Bail for Bourbon St. suspect tops $4 million _lowres

P)hoto provided by the NOPD -- Trung T. Le.

Robert “Big Red” Benvenuti was “around a 7” on the drunk meter and had popped a Molly — the illicit party drug MDMA — on the June 2014 night that gunfire rang out on Bourbon Street and he was shot in the buttocks, he testified Wednesday.

But he insisted he was lucid enough to see a crazed man walk up to his group of West Bank friends with a gun under his arm before a buddy, Trung “Joe” Le, pushed Benvenuti out of the way, stepped forward and fired at the unknown man.

“When an incident like that’s going on, you sober up quick,” he said.

Assistant District Attorney Laura Cannizzaro Rodrigue called Benvenuti, 23, to the witness stand on the second day of testimony in Le’s trial on counts of manslaughter, attempted murder and obstruction of justice from the June 29, 2014, melee that fatally wounded 21-year-old Brittany Thomas, of Hammond, injured nine others and rattled the city.

Benvenuti was among the wounded, but he was anything but a friendly prosecution witness during two hours of testy exchanges.

Claiming Le “saved a lot of people’s lives” in the early morning shootout, he traded bitter barbs with Rodrigue while also admitting he lied to police and withheld from them the names of Le and a friend, Justin Odom, when police first questioned him about the deadly fracas.

It was Odom, he testified, who had blurted out, “What you looking at?” — apparently spurring the other, still-unknown shooter to approach Odom as the West Bank clan stood on Bourbon.

Odom and Le fled to Mississippi following the shooting.

“I didn’t want to get my friends in trouble. It’s simple,” Benvenuti said.

Rodrigue argued that Benvenuti saw little of what happened, as he admittedly turned away after claiming to see the other man pull a weapon from under his arm before the gunfire rang out. Benvenuti said he was gearing up to run, then fell to the ground from four gunshots to his lower body.

“You were too wasted to see anything!” Rodrigue shouted.

“I’m done talking to her. I’m so done talking to her,” Benvenuti replied before Criminal District Court Judge Byron C. Williams called for a pause.

What followed was an exchange reminiscent of the movie “A Few Good Men.”

“You’re trying to get me to say stuff I didn’t say!” an agitated Benvenuti said.

“I want the truth!” Rodrigue shouted.

“I’m telling you the truth! Everything I say is the truth!”

Prosecutors claim Le, 22, fired four shots before the other man fired back. Those four bullets struck five victims, prosecutors claim, based on the location of the victims.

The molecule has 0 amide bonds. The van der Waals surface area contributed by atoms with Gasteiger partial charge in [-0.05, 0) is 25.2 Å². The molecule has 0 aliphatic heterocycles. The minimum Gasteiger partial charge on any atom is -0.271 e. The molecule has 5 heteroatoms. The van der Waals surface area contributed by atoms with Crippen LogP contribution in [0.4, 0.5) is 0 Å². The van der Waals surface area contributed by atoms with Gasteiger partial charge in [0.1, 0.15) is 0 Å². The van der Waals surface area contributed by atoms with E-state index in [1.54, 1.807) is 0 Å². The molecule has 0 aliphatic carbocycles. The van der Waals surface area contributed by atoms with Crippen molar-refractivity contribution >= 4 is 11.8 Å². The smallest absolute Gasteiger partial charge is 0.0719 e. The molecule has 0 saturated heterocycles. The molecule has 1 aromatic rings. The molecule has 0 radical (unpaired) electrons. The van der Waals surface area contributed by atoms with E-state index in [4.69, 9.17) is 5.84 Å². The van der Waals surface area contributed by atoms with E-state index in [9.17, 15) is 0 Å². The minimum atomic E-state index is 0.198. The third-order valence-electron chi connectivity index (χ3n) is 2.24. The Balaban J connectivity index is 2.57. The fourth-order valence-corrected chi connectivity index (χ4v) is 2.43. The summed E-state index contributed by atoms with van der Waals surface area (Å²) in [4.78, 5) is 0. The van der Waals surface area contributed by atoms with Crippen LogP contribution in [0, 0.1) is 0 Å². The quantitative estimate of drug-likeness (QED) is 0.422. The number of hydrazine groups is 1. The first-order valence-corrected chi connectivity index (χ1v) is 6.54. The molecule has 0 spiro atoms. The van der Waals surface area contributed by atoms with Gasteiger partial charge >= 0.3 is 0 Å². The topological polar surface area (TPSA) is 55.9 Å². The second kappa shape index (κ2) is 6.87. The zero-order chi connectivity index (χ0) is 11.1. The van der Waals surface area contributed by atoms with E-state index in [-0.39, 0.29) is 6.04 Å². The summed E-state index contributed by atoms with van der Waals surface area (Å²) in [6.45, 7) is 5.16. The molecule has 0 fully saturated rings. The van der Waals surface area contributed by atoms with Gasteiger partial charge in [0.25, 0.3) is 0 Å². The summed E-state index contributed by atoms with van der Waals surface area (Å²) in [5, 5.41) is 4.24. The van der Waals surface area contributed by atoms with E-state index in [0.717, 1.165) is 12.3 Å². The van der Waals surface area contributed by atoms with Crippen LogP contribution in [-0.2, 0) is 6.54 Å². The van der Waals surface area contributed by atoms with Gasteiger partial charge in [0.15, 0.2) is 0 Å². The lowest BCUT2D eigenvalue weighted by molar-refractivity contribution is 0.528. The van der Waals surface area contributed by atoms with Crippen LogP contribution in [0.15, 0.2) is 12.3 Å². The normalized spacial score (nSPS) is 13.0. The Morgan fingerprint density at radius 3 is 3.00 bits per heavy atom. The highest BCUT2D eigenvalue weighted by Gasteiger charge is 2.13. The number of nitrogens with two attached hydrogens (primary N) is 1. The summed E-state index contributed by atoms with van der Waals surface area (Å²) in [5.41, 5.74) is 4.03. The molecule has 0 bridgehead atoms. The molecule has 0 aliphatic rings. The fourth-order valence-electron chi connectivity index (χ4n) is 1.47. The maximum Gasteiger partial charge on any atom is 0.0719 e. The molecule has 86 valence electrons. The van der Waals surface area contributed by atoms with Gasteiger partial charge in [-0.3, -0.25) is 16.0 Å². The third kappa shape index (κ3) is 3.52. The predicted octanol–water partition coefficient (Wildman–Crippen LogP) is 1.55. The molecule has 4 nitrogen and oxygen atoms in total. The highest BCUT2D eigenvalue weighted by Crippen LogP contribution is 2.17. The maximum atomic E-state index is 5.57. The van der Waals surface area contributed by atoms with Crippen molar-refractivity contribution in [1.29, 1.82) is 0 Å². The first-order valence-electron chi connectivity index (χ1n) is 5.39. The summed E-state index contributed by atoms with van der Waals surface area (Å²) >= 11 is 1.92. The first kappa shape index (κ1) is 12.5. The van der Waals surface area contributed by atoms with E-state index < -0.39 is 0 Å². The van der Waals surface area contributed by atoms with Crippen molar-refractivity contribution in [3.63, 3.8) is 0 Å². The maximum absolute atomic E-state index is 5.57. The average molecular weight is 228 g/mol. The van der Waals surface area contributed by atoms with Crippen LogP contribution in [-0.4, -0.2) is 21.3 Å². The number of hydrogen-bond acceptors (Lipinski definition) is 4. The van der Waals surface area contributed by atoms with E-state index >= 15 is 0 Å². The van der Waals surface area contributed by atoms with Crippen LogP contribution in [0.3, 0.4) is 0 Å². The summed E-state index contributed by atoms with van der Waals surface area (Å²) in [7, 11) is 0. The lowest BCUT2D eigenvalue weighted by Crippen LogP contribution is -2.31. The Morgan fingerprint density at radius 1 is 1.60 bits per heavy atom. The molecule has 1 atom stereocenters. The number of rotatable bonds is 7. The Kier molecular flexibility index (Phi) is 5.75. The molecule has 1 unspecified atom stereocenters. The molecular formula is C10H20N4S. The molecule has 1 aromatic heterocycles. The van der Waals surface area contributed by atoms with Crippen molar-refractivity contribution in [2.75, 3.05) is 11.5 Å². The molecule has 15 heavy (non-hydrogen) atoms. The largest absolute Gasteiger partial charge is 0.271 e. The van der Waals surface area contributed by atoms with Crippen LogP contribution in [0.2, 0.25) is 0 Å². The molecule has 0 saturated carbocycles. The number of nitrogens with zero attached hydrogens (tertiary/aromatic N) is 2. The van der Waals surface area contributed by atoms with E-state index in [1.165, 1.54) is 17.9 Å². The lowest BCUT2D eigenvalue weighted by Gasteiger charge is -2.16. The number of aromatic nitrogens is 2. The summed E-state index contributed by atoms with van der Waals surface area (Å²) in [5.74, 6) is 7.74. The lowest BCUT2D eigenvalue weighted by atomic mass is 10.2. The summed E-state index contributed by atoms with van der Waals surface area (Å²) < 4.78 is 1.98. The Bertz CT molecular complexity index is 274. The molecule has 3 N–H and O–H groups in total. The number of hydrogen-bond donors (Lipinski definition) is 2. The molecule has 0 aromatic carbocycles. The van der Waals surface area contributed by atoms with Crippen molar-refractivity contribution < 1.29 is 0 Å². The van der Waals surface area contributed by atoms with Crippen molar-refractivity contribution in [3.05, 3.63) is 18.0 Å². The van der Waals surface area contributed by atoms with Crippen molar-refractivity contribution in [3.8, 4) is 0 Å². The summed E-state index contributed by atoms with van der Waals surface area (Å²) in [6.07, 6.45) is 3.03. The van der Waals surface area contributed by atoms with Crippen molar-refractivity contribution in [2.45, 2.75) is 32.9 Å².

One of those victims, Amy Matthews, of Australia, said a shot to the mouth destroyed teeth and fractured her jaw, requiring a stabilizing bar across her upper jar. In a second surgery, “They did my lower jaw, pulled out the rest of the teeth and loose bone and pulled a lodged tooth from my cheek out the bullet hole,” she said.

Prosecutors acknowledge that Thomas, a nursing student, was fatally struck in the back of the head by a .40-caliber bullet fired by the other man, whom police have not found.

Le and his friends claim he fired in self-defense after he’d joined his friends on Bourbon Street, a regular haunt for the group, and where Benvenuti reluctantly admitted he sold drugs.

Odom took the stand next, admitting he drove with Le in a taxi to the West Bank after the shooting, then picked up a shotgun from a friend before they fled to Mississippi.

Odom, 21, the first “person of interest” identified by police, disputed Rodrigue’s claim that the shooting was sparked by an earlier drug deal gone bad, when the other shooter robbed Odom of some pot. The man never took the drugs, Odom testified, and it was no big deal.

Odom recalled locking eyes with the other shooter and trading words before the man got in his face. He said he pushed the man back and watched him raise a gun and point it in Benvenuti’s direction before Le came up and fired.

Like Benvenuti, Odom complained of being treated like a criminal.

“I lied about Trung’s identity. At the time I was trying to protect my friend,” he said.

“From what?” Rodrigue asked.

“From the same thing that’s going on now. All we did was try to protect ourselves, and now we’re on trial.”

The trial continues Thursday.

Follow John Simerman on Twitter, @johnsimerman.